For the Troy Daily News
For many people, pets are an integral part of the family, and a vacation would feel incomplete without their presence. However, due to concerns over where to stay, what mode of transportation to use, and how the trip will impact the pet’s behavior and well-being, the prospect of traveling with them may induce stress.
Of course, selecting a pet-friendly hotel is key, but to ensure an enjoyable getaway for all members of the pack, consider the following tips:
• Do map out your entire travel itinerary before the trip, taking your pet’s safety and comfort into consideration at every step. Where will your animal companion stay when you are exploring places that may not be pet-friendly? Are there parks or pet-friendly restaurants near your hotel? Where is the closest veterinarian in the event of an emergency?
• If you are worried that your pet will suffer anxiety or disrupt other travelers or hotel guests, do consult your vet in advance of the trip. He or she may be able to prescribe anxiety medication or a mild sedative to calm your pet if needed and will likely have other travel tips to offer.
• Don’t take a hotel’s claim that it is pet-friendly at face value. Many hotels accept pets, but not all welcome them. If you are considering a hotel that will charge you extra for bringing your furry friend, look for another option if possible. Hotels that are truly pet-friendly will not upcharge you and will take steps to ensure that human and non-human guests alike have a comfortable stay. When in doubt, call the hotel, ask about their pet policies, and try to gauge their true attitude toward pets.
• Do plan the transportation of your pet. If you are flying to your destination, research the airline’s policies for transporting animals. Larger pets must fly in the cargo hold, where some airlines will only carry animals at certain times. If your pet is small enough to fit under the seat, research the best type of carrier and whether the airline recommends a particular brand. Allow your pet a chance to become accustomed to the carrier well in advance of the trip. Try to book direct flights if possible to minimize the length of the journey. If you are driving, be sure to schedule stops every few hours to allow yourself and your pet a chance to stretch and breathe some fresh air. For safety in the event of an accident, your pet should be kept in a crate or carrier that is restrained by a seatbelt in the back seat. Of course, avoid leaving your pet in the car, even on days that feel cool or when you will only be gone for a short time. On a 72-degree day, the temperature inside a car can soar to over 100 degrees Fahrenheit within an hour. Feed your pet only a small meal before traveling to reduce the risk of motion sickness.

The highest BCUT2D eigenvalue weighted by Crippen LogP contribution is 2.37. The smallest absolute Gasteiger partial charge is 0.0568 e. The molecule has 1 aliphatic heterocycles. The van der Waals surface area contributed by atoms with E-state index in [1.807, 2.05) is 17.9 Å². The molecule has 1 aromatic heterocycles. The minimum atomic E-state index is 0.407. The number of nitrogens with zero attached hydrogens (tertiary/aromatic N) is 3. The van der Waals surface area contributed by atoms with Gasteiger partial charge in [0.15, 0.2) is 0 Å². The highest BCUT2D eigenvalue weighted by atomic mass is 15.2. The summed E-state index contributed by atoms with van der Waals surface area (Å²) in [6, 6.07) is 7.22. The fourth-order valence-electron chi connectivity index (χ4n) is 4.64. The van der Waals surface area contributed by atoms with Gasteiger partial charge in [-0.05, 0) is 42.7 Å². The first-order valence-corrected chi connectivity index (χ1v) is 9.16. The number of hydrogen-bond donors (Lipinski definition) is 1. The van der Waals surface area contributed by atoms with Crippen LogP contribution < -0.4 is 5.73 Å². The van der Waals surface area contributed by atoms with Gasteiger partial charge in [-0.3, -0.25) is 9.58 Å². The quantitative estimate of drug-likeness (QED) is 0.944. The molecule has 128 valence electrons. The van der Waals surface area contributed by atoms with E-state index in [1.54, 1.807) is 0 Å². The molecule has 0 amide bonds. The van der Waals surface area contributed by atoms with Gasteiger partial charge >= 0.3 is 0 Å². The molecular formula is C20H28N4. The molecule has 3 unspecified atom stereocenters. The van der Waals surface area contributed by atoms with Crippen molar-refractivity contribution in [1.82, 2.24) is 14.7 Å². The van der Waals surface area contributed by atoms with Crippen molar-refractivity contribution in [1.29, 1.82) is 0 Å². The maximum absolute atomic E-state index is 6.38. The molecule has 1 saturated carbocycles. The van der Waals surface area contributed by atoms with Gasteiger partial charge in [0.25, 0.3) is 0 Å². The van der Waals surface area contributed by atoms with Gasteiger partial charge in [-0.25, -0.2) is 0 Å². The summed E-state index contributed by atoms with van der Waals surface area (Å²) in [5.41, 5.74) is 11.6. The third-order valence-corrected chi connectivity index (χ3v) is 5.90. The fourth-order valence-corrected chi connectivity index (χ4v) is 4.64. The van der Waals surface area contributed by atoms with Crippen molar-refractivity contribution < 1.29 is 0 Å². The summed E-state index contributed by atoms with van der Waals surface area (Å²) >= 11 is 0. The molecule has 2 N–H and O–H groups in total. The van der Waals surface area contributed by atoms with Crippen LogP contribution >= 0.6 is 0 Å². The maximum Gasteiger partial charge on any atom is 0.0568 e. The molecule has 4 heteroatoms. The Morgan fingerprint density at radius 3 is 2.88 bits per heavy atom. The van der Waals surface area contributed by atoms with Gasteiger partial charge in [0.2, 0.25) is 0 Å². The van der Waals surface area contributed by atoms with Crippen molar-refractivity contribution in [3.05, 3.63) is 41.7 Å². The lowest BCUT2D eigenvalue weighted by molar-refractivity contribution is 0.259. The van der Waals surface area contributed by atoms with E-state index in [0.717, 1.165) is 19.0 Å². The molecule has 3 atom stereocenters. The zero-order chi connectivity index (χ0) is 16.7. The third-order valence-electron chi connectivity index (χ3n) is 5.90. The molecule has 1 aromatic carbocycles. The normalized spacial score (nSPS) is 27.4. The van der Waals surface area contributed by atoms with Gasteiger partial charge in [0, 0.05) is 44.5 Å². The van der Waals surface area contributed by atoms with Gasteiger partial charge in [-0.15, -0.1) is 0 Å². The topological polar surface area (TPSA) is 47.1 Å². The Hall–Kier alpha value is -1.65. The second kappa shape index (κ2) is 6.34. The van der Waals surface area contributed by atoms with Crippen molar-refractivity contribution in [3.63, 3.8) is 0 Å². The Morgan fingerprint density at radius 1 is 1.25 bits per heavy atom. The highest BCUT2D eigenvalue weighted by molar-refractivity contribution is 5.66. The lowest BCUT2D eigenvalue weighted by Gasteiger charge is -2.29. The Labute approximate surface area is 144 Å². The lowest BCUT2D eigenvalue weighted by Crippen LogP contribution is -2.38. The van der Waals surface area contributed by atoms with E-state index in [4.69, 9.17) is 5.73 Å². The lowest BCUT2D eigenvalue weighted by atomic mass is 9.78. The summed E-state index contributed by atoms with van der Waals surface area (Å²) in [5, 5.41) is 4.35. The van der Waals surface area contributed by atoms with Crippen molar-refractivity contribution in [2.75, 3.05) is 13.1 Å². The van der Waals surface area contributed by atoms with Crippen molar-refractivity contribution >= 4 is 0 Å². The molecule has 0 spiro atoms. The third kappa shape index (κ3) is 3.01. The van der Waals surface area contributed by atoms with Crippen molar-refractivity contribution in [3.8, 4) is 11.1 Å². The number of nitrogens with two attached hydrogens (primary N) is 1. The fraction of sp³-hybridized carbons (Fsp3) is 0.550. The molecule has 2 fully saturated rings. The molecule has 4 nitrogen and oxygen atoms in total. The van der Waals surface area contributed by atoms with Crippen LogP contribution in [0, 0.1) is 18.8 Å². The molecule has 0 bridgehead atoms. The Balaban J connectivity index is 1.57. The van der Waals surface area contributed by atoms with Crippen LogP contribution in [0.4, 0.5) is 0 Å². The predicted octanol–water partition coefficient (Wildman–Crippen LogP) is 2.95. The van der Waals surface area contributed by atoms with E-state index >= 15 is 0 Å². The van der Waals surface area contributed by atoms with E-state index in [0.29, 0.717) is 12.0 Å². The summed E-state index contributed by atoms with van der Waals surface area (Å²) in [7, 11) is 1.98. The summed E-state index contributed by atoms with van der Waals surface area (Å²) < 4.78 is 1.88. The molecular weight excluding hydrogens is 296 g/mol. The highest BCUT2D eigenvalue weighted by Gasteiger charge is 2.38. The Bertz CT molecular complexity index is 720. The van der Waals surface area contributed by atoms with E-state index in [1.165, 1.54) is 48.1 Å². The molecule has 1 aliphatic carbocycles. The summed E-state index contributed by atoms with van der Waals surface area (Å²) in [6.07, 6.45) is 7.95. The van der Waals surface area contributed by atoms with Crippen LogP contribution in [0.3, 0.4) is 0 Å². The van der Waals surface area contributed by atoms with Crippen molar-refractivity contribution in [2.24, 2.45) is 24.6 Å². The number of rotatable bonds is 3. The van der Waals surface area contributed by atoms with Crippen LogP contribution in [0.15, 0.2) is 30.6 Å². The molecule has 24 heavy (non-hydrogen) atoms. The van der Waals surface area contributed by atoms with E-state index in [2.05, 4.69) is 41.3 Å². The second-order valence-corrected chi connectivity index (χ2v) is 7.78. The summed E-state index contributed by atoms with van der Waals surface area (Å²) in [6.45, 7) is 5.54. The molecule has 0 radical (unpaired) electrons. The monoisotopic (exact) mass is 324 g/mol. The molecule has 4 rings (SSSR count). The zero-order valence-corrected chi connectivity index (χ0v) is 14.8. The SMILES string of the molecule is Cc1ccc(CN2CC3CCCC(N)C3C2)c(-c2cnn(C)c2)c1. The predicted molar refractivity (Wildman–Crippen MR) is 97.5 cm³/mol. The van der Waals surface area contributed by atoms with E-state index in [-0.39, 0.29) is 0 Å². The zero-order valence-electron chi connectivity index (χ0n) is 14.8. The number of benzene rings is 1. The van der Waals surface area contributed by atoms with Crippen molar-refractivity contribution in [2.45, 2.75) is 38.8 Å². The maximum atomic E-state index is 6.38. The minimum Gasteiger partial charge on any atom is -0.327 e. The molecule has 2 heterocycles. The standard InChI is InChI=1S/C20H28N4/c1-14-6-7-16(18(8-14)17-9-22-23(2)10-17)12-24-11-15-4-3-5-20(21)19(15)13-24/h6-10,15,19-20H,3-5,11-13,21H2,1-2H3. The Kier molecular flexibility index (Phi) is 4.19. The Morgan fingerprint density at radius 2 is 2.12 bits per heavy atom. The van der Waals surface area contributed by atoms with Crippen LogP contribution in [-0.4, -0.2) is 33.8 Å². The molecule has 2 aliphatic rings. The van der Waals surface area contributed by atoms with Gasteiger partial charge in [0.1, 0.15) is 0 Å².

• Do pack items that are familiar to your pet, such as his or her bowl, bed, favorite toy, and crate. Maintain your pet’s health while away by bringing his or her food and any medications that may be needed.
• Don’t leave your pet alone in the hotel room. Aside from the fact that most hotels do not allow pets to be left alone, doing this may cause your companion to become anxious and possibly disruptive to other guests. If you are planning an excursion and bringing your pet will not be an option, see if there is a kennel nearby where you can board him or her for a few hours. In the event that your hotel does allow you to leave the pet in your room while you are gone and you choose to do so, be sure to leave your phone number with the front desk in case of an emergency.
• Do ensure that you pet is up to date on vaccines and other preventive measures, like heartworm and flea or tick treatments. Some hotels require this, and it will protect your pet and other animals that you may encounter in the course of your travels.
• Do remember that as much as you adore your pet, not everyone that you encounter on your trip will share the same sentiment. This may be the case even at pet-friendly hotels or restaurants. With that in mind, be considerate of all guests by ensuring that your pet is quiet and well-behaved. Keep him or her on a leash or otherwise contained. Only allow your pet to use the restroom in designated areas and be sure to clean up afterwards.
• Dogs can be fun hiking companions. If you decide to bring your dog along for a hike, do keep him or her on a short leash. Not only do many public trails require you to use a leash that is six feet long or less, but a shorter leash will allow you to help keep your dog from unseen hazards off the trail. Carry a pet first-aid kit and consider taking a first-aid class before your hike. Most importantly, make sure that your dog is sufficiently fed and hydrated. Do not allow him or her to drink from streams or other natural sources; filter the water first to prevent bacterial infection, just as you would do for yourself. If you are planning a strenuous hike, consult with your vet to ensure that your dog is up to the challenge. If you are hiking in warm weather, be sure to take frequent rests and consider using a cooling collar for your dog.